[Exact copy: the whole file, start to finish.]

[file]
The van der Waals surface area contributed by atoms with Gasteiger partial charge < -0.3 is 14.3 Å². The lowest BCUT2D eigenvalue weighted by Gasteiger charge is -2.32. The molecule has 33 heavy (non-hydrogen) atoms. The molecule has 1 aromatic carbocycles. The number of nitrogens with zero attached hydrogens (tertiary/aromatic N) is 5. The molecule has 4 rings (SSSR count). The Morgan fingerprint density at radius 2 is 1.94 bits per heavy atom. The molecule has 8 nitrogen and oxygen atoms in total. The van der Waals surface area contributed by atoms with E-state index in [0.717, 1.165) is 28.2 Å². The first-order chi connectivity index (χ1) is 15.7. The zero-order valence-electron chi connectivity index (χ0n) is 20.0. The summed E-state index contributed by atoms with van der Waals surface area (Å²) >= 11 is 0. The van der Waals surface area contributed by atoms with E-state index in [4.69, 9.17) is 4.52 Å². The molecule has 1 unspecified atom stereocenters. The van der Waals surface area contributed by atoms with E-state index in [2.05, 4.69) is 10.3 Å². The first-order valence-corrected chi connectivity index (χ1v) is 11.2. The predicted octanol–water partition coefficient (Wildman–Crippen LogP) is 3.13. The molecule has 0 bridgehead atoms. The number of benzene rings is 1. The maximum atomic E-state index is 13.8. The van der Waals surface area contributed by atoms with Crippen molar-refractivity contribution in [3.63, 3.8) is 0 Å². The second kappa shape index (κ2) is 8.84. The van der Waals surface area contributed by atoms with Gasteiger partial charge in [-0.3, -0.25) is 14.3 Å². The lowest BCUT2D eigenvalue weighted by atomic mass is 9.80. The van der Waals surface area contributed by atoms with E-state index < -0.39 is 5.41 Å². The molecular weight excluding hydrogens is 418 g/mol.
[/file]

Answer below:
The van der Waals surface area contributed by atoms with Gasteiger partial charge < -0.3 is 14.3 Å². The lowest BCUT2D eigenvalue weighted by Gasteiger charge is -2.32. The molecule has 33 heavy (non-hydrogen) atoms. The molecule has 1 aromatic carbocycles. The number of nitrogens with zero attached hydrogens (tertiary/aromatic N) is 5. The molecule has 4 rings (SSSR count). The Morgan fingerprint density at radius 2 is 1.94 bits per heavy atom. The molecule has 8 nitrogen and oxygen atoms in total. The van der Waals surface area contributed by atoms with E-state index in [0.717, 1.165) is 28.2 Å². The first-order chi connectivity index (χ1) is 15.7. The zero-order valence-electron chi connectivity index (χ0n) is 20.0. The summed E-state index contributed by atoms with van der Waals surface area (Å²) >= 11 is 0. The van der Waals surface area contributed by atoms with E-state index in [4.69, 9.17) is 4.52 Å². The molecule has 1 unspecified atom stereocenters. The van der Waals surface area contributed by atoms with E-state index in [2.05, 4.69) is 10.3 Å². The first-order valence-corrected chi connectivity index (χ1v) is 11.2. The predicted octanol–water partition coefficient (Wildman–Crippen LogP) is 3.13. The molecule has 0 bridgehead atoms. The number of benzene rings is 1. The maximum atomic E-state index is 13.8. The van der Waals surface area contributed by atoms with Crippen molar-refractivity contribution in [3.63, 3.8) is 0 Å². The second kappa shape index (κ2) is 8.84. The van der Waals surface area contributed by atoms with Gasteiger partial charge in [-0.3, -0.25) is 14.3 Å². The lowest BCUT2D eigenvalue weighted by atomic mass is 9.80. The van der Waals surface area contributed by atoms with E-state index < -0.39 is 5.41 Å². The molecular weight excluding hydrogens is 418 g/mol.